Oftentimes when designing applications, certain functionality needs to be present in some situations but not in others. The traditional way of dealing with this on the desktop is to enable the controls that provide access to that functionality when it is available and to disable them when it is not. For example, consider the following application snippet where the “Merge” function only applies when the user has selected two records.
Unfortunately, disabling controls without explanation is often a pathway to confusing your users. The problem is that disabling a control does not, by itself, provide the user with any indication of why the control is disabled. It may seem obvious to us, the system’s designers/developers, but to a new user experimenting with the application’s functions the reason the control is disabled may be quite opaque, especially if the function is far away from the means of enabling it (e.g., with application menu items). Time and again in user testing, I’ve watched participants fumble when a function they were expecting to be able to perform is inexplicably disabled.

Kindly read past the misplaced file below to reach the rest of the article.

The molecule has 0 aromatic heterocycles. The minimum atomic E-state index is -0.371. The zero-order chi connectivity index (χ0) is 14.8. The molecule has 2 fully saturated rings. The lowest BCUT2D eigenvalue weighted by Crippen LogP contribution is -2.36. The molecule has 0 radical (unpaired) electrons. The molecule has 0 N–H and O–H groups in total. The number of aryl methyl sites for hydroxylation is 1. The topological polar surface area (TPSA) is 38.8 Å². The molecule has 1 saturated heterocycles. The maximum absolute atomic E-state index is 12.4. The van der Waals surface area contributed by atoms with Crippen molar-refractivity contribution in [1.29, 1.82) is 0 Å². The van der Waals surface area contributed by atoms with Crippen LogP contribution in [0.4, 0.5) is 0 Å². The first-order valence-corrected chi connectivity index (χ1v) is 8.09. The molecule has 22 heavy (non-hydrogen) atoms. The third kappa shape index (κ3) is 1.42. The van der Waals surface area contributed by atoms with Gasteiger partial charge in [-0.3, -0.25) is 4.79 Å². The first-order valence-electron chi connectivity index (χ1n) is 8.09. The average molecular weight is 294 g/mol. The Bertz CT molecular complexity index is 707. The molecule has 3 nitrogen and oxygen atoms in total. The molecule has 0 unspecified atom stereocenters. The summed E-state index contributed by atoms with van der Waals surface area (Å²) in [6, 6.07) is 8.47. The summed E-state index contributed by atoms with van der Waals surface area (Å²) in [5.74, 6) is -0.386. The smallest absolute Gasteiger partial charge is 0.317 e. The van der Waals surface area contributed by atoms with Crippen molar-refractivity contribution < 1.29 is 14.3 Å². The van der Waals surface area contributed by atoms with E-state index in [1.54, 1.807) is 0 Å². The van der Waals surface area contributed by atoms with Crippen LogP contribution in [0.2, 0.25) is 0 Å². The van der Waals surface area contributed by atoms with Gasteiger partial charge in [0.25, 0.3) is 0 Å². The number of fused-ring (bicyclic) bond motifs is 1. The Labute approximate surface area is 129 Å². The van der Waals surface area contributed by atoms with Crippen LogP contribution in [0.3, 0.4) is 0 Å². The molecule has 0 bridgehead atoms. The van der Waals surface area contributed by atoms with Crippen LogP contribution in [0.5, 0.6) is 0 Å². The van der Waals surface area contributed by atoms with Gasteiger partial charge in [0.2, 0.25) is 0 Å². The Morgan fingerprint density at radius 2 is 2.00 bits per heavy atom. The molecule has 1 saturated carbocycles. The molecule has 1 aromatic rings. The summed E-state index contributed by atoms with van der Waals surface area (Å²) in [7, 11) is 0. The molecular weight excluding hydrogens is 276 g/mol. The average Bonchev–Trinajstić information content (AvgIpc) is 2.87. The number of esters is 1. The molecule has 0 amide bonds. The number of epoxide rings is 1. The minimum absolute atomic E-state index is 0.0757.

But if disabling controls is confusing, what can we do instead? It heavily depends on what your design is trying to achieve, but here are some ideas:
- If the user must select additional content before the operation makes sense, as in the example above, consider keeping the control enabled but asking the user to choose the second item in a pop-up box. Consider including help text in the box informing the user that they could have multi-selected list items using control-click to avoid the dialog.
- If the user needs to do something more complicated, consider leaving the control enabled but providing help text explaining how to get the function to work when the user hovers over or clicks on the control. Remember that modal dialog boxes are bad, so consider using something less intrusive like a callout to provide this information.
If anyone has other ideas on how to avoid the disabled state, please do email them to me or post them in the comments.